Chuck Michaels, the first-day leader in the modern pentathlon, added a mediocre shooting performance today to the "worst swimming time of my life" Sunday night and fell to 18th place with only the cross-country run remaining on Tuesday.
Despite his struggle, Michaels was hardly discouraged. To the contrary, he was bubbling while still accepting congratulations for his stunning victory in the individual epee fencing competition Sunday at the National Sports Festival.
Although Michaels, 24, is ranked only 11th nationally in epee, he defeated a field that included the top 20 in the United States. In the semifinal, he beat Cherry Blossom winner Steve Trevor, 10-3, and then won the title by defeating two-time national champion Lee Shelley, 10-5.
Although one local paper noted Michaels' victory as "surprising," the 5-foot-9, 148-pounder from Arlington, Va., fully expected to win, just as he foresaw his follow-up flops in the modern pentathlon.
"It was no surprise to me and I don't think my fellow pentathletes were surprised, either," Michaels said. "I had beaten all of them at one time or another. It was a matter of beating them all at one time.
"Until the Festival, I had never really had an opportunity to watch all the top fencers and pick out their weaknesses. Maybe 10 of the top 20 are pentathletes at Fort Sam Houston, but it's the other 10 I don't see very often. In boxing, you have time to feel out an opponent, but in fencing, if you're unfamiliar with him, it can be over before you see what he's doing.
"In fencing, you need financial capabilities to travel around and be in more competitions. As a full-time student (at Texas-San Antonio), I rarely got the chance to meet the best fencers.
"This year, though, I was selected to the World University Games team and I came here a week and a half early to train with the other top fencers. We fenced six to eight hours a day and I was able to see their weaknesses."
Michaels' first sports interest was swimming, and he was so good at it that it provided his entry into the modern pentathlon program, where he was introduced to fencing. He was not really in the swim for the pentathlon portion here, however.
Michaels has endured a crowded schedule since he first became involved in the modern pentathlon while a student at Washington-Lee High School. After returning from a 1976 clinic at Fort Sam Houston, the home of the U.S. Modern Pentathlon team, he sought sites in the Washington area where he could work on the sport's various skills.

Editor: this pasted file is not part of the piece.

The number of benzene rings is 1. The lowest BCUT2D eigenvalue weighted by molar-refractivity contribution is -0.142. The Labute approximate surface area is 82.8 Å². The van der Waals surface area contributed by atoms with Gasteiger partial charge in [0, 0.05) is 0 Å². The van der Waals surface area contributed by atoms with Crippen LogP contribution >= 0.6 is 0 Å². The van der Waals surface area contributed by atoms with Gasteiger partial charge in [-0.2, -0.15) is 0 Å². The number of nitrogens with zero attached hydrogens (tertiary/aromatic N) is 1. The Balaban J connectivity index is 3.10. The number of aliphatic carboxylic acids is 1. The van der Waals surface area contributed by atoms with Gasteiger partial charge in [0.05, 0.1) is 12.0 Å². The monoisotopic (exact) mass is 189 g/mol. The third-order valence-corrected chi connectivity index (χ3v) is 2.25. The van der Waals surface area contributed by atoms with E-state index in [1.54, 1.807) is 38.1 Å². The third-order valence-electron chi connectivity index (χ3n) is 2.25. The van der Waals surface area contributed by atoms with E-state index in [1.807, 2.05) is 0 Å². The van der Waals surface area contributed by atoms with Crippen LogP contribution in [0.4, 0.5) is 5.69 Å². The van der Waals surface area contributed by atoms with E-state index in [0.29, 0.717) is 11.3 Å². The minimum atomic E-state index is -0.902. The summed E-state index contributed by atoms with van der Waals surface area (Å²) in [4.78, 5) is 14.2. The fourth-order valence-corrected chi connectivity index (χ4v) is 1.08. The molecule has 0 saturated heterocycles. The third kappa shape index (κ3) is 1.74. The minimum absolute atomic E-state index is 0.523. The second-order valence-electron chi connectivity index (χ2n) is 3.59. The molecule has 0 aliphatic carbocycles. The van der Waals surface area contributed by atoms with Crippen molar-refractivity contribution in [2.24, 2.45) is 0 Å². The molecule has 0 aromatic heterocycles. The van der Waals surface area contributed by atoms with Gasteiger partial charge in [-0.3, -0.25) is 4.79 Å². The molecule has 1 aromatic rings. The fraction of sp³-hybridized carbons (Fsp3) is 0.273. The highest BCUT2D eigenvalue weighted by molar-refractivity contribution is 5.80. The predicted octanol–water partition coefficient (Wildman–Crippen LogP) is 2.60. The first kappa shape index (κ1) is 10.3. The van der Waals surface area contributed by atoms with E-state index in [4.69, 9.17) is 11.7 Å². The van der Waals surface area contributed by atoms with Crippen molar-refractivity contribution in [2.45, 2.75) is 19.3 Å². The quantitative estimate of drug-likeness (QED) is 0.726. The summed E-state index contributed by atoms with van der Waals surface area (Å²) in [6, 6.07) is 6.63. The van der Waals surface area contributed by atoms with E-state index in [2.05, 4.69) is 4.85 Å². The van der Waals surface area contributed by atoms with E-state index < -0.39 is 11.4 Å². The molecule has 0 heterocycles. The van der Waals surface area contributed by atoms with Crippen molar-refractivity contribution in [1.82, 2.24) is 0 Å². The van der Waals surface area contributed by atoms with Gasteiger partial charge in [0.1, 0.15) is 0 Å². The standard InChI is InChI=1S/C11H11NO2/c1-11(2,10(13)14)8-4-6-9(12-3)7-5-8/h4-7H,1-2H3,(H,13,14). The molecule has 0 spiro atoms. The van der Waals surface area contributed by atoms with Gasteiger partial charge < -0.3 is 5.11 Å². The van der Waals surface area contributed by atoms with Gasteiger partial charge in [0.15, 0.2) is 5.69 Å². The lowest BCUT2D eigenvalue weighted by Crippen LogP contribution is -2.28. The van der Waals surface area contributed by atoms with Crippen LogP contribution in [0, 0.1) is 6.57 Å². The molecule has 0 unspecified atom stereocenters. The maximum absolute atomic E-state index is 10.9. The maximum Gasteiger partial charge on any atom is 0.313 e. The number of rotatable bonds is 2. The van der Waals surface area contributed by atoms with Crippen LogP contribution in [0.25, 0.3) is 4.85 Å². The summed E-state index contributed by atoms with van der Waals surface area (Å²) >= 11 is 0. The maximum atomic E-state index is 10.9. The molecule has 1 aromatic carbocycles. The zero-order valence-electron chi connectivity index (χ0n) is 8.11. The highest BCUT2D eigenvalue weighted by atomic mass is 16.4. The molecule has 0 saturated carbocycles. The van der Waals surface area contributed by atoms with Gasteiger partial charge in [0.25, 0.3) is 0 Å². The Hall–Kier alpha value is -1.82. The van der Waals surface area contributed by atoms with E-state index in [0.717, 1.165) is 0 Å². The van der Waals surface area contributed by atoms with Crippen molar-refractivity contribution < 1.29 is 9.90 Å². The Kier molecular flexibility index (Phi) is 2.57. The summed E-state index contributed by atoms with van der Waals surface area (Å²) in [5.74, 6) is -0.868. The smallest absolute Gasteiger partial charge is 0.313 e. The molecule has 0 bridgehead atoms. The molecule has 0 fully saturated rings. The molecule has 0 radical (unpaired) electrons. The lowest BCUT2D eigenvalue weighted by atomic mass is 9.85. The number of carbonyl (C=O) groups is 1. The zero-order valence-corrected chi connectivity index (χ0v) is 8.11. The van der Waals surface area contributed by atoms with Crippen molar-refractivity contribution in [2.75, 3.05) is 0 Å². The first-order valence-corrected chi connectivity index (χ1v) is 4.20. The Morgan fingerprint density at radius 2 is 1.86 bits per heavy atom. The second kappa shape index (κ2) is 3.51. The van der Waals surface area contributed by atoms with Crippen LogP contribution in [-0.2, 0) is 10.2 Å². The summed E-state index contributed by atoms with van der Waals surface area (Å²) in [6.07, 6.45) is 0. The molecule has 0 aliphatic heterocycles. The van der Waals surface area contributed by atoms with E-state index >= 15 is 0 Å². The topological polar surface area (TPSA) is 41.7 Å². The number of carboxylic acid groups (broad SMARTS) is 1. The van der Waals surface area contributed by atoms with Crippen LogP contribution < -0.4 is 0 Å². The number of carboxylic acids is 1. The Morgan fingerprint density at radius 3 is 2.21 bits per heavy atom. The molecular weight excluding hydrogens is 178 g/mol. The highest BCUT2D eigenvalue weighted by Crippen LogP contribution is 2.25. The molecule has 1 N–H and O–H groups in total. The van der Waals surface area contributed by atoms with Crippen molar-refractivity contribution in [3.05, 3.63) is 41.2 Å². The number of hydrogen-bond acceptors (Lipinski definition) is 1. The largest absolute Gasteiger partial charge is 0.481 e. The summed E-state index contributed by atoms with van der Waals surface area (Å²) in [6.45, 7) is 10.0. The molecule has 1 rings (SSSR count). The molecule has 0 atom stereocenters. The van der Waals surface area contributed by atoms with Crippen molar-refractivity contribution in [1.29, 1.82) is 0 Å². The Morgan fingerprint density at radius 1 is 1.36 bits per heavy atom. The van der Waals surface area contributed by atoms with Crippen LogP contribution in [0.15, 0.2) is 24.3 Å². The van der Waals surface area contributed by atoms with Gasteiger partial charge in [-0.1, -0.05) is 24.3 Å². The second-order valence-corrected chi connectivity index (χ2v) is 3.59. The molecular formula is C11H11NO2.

Following competition in Poland, Italy and Finland, Michaels opted for a three-year military tour so that he could work on the modern pentathlon in earnest. But any hopes of qualifying for the 1980 Olympic team ended in a fencing match with Dean Glenesk, whose blade snapped on Michaels' shoulder and pierced Michaels' left arm.
Michaels' fencing fortunes have since improved. Although he says he has had 25 fencing coaches in seven years, he credits Kaj Czarnecki, the present modern pentathlon coach, with providing the guidance that led to this weekend's breakthrough.
Michaels is passing up next week's U.S. Modern Pentathlon Championships, which conflict with the University Games, to fence in that prestigious competition. As for 1984, however, he is uncertain of his priorities.
"With my results in fencing, I feel I have a high potential to make the 1984 Olympics as a fencer, certainly a better chance than as a pentathlete. This--beating the top 20 in the nation--has given me great satisfaction."
Andrea Godin, athletic trainer at George Mason University, won the gold medal at 105.5 pounds in women's Sombo wrestling at the National Sports Festival. She qualified for the Pan American Games Aug. 24-28 in Caracas, Venezuela.